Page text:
How to Avoid HR’s Wall of Shame. Job Application Mistakes to Avoid at All Costs (advice from non-library HR pros)
Definitively not a prestigious accomplishment to include on your resume, but mistakes do happen. Did you come across an ideal job opportunity and rushed to submit your application? Overtired and missed an embarrassing typo? Wrong address or the wrong name of the employer? These silly mistakes, unfortunately, will reflect poorly on your application, and you will be flagged for both carelessness and a lack of attention to detail. No doubt about it!
Okay, so this may be completely obvious to you and every hiring manager on the face of this earth. As I mentioned in the previous paragraph, mistakes do happen. However, being chronically careless cannot be an acceptable excuse! It would also be wise to know what the general pet peeves are for HR and hiring managers. So what are the common mistakes to look out for? I’ll list some of the common mistakes made by job applicants as noted by potential employers/HR managers, as well as their feedback.
What’s that smell? BS! Not meeting minimum requirements. Guess what, minimum requirements are there for a reason. If the listing asks for 2 or 3 years of experience and you simply do not have it (professional, internship, or volunteer). Or a specified skill set that is essential for the position. Don’t bother putting in! Sorry to be a downer, but potential employers can see your inexperience and that you lack the requirements of the position. It is a waste of their time and your time. Yea, it may be a position you really want, or maybe via your cover letter you can “talk”, and entice your potential employer into an interview. However, you will be exposed later on. Use these types of job postings as teachable moments. How can I attain the skills or a particular skill set in the immediate future? Is it a skill I can teach myself and practice, or do I need practical experience?
Don’t be an egit! Proofread! I am entirely self-conscious about my writing, I’ll admit it. I worry and fret over little mistakes. Am I using the word in the right context? Should I hit the semicolon button, as sweat pours down my face. Does my cover letter have a good flow? I am far from perfect, and certainly no English major. HR managers are probably not as well; however, if something comes across as wrong and reads terribly then it will make a difference in their opinion of you as a viable candidate. I highly doubt your application will be passed on. I’ve mentioned this before in other articles, but have a proofreading buddy! The ideal proofreading candidate would be someone not affiliated with libraries or information science. You need someone who can call you out if you are using too much jargon, or not speaking to the requirements of the position. More importantly, someone who can spot auto-correct mistakes. In this job market, you cannot afford to be careless. Take, or make the time to ensure your application is as close to flawless as possible. Read over your cover letter, resume and job application 2-3 times.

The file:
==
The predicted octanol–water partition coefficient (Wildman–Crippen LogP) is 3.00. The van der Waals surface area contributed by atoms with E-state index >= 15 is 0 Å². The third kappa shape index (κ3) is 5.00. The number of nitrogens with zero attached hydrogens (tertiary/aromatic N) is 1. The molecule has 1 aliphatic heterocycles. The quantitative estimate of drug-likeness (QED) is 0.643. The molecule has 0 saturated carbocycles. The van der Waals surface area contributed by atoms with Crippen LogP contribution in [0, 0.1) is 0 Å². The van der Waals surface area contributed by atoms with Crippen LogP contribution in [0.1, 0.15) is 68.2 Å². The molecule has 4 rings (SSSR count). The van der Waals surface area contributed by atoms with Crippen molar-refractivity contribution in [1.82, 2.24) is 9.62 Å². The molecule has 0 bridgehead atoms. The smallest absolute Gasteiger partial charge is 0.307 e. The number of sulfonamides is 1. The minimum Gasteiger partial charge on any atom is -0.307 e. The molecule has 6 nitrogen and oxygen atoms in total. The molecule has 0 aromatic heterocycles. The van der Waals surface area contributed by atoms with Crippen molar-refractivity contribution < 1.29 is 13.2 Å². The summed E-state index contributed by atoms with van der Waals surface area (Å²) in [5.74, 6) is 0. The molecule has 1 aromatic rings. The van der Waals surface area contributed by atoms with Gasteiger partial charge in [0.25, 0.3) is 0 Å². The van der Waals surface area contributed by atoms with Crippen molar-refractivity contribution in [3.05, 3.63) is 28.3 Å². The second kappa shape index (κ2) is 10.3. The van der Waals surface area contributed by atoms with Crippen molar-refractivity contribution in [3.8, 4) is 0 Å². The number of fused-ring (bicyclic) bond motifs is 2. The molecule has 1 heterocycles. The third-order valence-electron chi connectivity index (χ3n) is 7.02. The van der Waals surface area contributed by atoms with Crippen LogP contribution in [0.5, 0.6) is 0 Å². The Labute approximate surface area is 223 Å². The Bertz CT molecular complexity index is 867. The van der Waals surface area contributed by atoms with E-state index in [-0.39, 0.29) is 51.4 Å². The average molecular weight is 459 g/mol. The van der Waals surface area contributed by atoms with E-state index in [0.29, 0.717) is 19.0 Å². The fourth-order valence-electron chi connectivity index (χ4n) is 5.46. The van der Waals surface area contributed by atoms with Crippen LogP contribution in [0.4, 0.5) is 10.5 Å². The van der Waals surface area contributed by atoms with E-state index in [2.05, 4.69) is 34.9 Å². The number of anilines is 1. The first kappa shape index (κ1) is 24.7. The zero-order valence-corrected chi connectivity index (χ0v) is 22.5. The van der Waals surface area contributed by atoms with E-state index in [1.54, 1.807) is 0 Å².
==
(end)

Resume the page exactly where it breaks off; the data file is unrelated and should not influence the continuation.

Tailor your cover letter to the job. Unless you’re a masochist, many of us have a cover letter template we use and edit, as we apply for different jobs. Yes, maybe certain job elements are redundant for reference or technical service job listings, but take the time to write your cover letter to the job! Maybe you’re enrolling in a course through ALCTS on Electronic Resources Acquisitions. Use this as an example of being active in the profession. Do not take your cover letter outline for granted! So a particular cover letter template received multiple hits from different employers. Do not bank on prior results to stay fruitful! Always use examples, be concise but be terse. Maybe even use the Library’s name in your cover letter. Show some effort, your hiring manager(s) will take notice!
Length. A topic I debate with people, as I think it is okay to go over a page on a cover letter. Now by over, I mean not quite a page and a half. A two-page cover letter, maybe you’re doing too much rehashing of your resume. You will find arguments supporting either side of the cover letter argument. To borrow a term from secondary school, employers suggest using your best judgment. If, at any point, it reads like your resume then you have missed the mark, would be my suggestion.
Professionalism. Know your audience. Now is not the time to be a comedian, swear in a cover letter, or tell your employer to contact you at Spanktastic@hotmail.com. Now is the time to establish a professional email account, if you have not done so! I think this advice on professionalism would be common sense for all, however take a look at some of the horrible cover letters on Google Images. Be respectful, timely –first consideration by, implicitly implies due date – and be polite at all times. Clarify at the end of your cover letter if they have problems downloading a document, or if they need to ask you an additional question, how they can best reach you. Let them know you are available and willing to engage in a conversation about the position!